It’s your first time managing people and you barely know what to expect, let alone what exactly to do. Don’t fear, you were chosen to be a manager because someone believes you are able to take the lead. Step in you new role with confidence and pride.
Get a feel for the business
Prepare yourself for any questions that may need to be addressed from your direct reports. This could be reports that take into account the broader landscape of the company. Ask questions and know what is happening in all departments from the culture, to strategy and HR matters. This way you will be able to make informed business decisions across the board, while still providing direction to employees.
Make priority to check in with staff
Set-up individual time with employees to establish their overall career development. This is a critical move that will not only gear them toward success but also provide you with greater insight into their skillset and thinking. It is during this time that you need to keep an honest watch on priorities and any questions that might be on their mind. During any leadership courses these are the kind of things you will be taught.
Remain the perfect example
When things go bad or remain good, staff will always look at your reaction. In doing so they also become their inspiration on how to handle certain situations. The manager instantly becomes the example staff has to follow. The merit of your work you demonstrate, the way you handle adversity and ambiguity and the way you persevere through the biggest challenges, will be considered the how-to guide for other and will set the precedent on how others will act and behave.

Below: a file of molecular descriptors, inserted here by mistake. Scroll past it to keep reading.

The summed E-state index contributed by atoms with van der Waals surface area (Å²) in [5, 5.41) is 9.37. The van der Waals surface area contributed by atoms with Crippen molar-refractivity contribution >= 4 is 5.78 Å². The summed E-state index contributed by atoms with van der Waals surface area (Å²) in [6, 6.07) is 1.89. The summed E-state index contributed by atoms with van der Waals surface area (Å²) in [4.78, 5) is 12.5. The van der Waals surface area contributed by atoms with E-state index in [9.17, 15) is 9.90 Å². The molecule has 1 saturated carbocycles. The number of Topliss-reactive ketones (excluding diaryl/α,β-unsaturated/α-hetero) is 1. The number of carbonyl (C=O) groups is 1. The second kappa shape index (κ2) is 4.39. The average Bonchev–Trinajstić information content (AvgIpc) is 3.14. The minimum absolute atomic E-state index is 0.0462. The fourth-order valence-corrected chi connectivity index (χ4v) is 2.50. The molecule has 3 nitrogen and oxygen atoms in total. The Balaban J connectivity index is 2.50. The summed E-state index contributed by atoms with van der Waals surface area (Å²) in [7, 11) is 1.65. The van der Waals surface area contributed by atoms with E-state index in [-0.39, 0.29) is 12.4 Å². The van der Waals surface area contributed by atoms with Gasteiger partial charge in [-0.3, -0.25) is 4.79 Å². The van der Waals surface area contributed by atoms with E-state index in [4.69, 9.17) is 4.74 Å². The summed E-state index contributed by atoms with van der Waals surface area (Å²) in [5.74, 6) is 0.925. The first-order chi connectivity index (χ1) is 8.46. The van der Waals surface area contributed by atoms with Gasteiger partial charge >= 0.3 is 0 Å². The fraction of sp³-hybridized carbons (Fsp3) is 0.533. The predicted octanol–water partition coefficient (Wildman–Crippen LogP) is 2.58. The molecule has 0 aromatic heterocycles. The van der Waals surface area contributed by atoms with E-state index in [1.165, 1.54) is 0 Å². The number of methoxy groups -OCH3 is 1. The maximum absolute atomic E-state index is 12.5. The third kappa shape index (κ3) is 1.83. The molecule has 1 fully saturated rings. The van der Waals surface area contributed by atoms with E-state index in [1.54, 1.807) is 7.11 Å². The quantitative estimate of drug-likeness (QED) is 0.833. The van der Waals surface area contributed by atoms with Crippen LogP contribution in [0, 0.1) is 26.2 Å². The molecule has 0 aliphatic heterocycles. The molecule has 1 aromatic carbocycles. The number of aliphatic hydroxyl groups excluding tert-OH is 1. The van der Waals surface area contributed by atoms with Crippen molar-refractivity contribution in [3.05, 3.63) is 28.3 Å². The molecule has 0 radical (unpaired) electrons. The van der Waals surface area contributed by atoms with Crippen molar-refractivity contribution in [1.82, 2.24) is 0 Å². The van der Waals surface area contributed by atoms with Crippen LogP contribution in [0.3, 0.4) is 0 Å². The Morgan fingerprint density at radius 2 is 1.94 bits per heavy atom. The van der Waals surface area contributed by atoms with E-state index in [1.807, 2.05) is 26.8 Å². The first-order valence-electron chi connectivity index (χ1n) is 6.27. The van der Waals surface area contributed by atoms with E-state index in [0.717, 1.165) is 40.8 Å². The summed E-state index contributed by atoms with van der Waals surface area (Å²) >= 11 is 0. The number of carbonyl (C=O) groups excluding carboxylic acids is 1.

Remember to delegate
You are going to find early on that you want to be involved in everything your team is working on. The challenge here is that you cannot be everywhere at once. You need to create an environment where you are actively relying on others to help carry projects.
Consistency is key
Always be consistent in the decisions you make regarding work processes and other instalments that may affect your team. If you fail to be consistent in your thinking process, your team will start to lose trust in your capabilities as a strategic thinker. The last thing you want are team members questioning your informed judgements. They may feel that you are leading with emotions or worse – you are unprepared to handle your new responsibility.